Thoughts on the VA hospital system

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My family is chock-full of military veterans, including myself, thus the word “VA” is a readily recognized acronym.

My first living memory of the VA Hospital was Fargo, 1946, where my Grandpa Bernard (Spanish-American War) had his leg removed (diabetes related). He was 74 then, which happens to be my present age…. In 1957, Grandpa lost the second leg, and died, at the same VA Hospital: age 85. He served his country. VA served him.

Later I had plenty of contact with the system between the early 1980s and 2007 (St. Cloud, Minneapolis, and Fargo again) when my brother-in-law was confined, first for mental illness (I don’t think that was military related, though he was an Army vet 1971-72, serving in Germany at time of Munich Olympics disaster); then hospitalized several times relating to major aneurysm surgeries. Especially given the severity of his disabilities, there was nothing to complain about. The system did its best, and its personnel were attentive.

Left: Josephine and Henry Bernard at VA Hospital Fargo ND 1946 after amputation. I don’t think Grandma’s strategic position in front of Grandpa’s leg was a coincidence.

Of course, politics didn’t enter these earlier experiences. Now all there is about the system – is partisan politics: how to spin the crisis.

The VA is a huge, complex system dating back to 1930: an organization whose mission is care of veterans of military service, by people, and thus a place in which, at the micro level, it is 100% certain that flaws will be found, and then magnified. Of course, corrupt people don’t advertise their corruption: such is hard to uncover.

But politically, as now, heads can be made to roll: the big juicy target, the target the one farthest away from the specific examples of corruption. Here it is Eric Shinseke whose head rolled, but the real political target is President Obama (who, paradoxically, is not running for anything this year, but has been made the symbol of his political party in advance of the 2014 election….)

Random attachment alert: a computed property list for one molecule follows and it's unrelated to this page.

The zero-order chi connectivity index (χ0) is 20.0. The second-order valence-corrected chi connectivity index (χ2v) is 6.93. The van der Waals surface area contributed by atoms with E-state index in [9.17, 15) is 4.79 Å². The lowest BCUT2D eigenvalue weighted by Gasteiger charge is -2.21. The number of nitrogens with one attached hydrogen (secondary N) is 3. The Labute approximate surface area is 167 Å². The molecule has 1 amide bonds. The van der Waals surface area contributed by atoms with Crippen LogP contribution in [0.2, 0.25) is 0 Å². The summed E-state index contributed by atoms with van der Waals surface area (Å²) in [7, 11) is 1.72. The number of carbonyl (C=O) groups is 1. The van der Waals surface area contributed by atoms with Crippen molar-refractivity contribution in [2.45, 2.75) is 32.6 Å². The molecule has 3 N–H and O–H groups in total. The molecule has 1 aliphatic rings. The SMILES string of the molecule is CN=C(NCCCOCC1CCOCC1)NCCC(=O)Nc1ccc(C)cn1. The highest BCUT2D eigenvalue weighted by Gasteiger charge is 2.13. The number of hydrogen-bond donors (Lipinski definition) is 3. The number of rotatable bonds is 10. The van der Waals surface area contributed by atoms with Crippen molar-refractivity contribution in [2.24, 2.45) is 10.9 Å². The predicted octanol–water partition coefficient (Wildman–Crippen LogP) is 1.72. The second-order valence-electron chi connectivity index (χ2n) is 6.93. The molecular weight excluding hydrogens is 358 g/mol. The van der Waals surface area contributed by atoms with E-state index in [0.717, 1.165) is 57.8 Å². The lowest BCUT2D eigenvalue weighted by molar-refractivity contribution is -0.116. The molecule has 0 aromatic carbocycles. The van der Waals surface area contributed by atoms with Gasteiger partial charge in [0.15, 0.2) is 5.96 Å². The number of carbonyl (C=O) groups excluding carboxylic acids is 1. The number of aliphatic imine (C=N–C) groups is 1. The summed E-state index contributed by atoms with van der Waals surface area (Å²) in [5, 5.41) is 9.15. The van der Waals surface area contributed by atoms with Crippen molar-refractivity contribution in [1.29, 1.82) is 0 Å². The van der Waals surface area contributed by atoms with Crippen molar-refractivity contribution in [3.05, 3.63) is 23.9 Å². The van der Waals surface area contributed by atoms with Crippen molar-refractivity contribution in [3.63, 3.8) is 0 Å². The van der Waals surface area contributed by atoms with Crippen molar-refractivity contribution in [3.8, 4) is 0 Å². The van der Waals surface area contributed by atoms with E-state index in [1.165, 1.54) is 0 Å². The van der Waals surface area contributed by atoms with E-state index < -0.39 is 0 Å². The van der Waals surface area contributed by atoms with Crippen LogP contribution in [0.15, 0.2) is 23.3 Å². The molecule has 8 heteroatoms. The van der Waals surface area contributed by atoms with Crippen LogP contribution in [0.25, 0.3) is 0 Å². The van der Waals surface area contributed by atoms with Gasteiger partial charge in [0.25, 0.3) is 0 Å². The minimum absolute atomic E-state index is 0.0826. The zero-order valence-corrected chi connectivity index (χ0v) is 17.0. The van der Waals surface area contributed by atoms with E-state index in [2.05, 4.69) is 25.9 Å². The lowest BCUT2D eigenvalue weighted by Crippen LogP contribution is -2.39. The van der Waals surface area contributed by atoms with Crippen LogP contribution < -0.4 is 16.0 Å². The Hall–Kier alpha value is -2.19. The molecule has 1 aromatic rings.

There are other factors, too: I am active in the local chapter of a group called Veterans for Peace and annually attend their Memorial Day observance. These days the stories told are less about horrible battles of WWII; more about homeless vets; vets whose demons of one sort or another control their life: substance abuse, etc.

Grandpa saw combat in the Philippines but to my knowledge he did not come home shell-shocked, mortally wounded psychologically.

Used to be, in the good old days of war, say the Civil War, that you were killed in combat, or badly physically wounded, with minimal access to treatment. It was simple to count “casualties” then in the man-to-man days: killed or (physically) wounded.

Enter the era of new war: Vietnam, Iraq, Afghanistan and their companions.

The number physically killed – at least on our “side” – has been greatly reduced, largely due to technology. Those physically injured are less likely to die, but the cost of surviving is great. We see and hear examples of this all of the time.

Civilians on the other “side” bear the brunt of the killing these days.

Here at home, the incidence of “walking wounded”, post traumatic stress disorder, PTSD, now rages due to multiple tours of duty in combat areas, and all the other reasons not necessary to recite here. These are people who may not have been physically wounded, but are all but totally destroyed mentally and emotionally. Pair all of these incidences of need for treatment which an easily documented reluctance by Congress to appropriate needed money to shore up the system, and the supposed scandals down-line at Phoenix and elsewhere pale in comparison.

The systemic problem we’re dealing with here, in my opinion, are a combination of our own casual attitude, as citizens, towards war; and Congress tendency to starve the VA system while playing politics with each and every situation.

We citizens aid and abet by our silence, or our unwillingness or disinterest to learn the facts.

In every system in which people are involved and there is a hierarchical structure, there is the potential for problems. This includes the biggest and most efficient of businesses. The desired alternative is to find the problems and fix them; not the oft-chosen political way, to find a scapegoat, and punish the entire system by firing the boss because of the sins of a few.

Sundays St. Paul Pioneer Press had a great column by Ruben Rosario on this topic. You can read it here.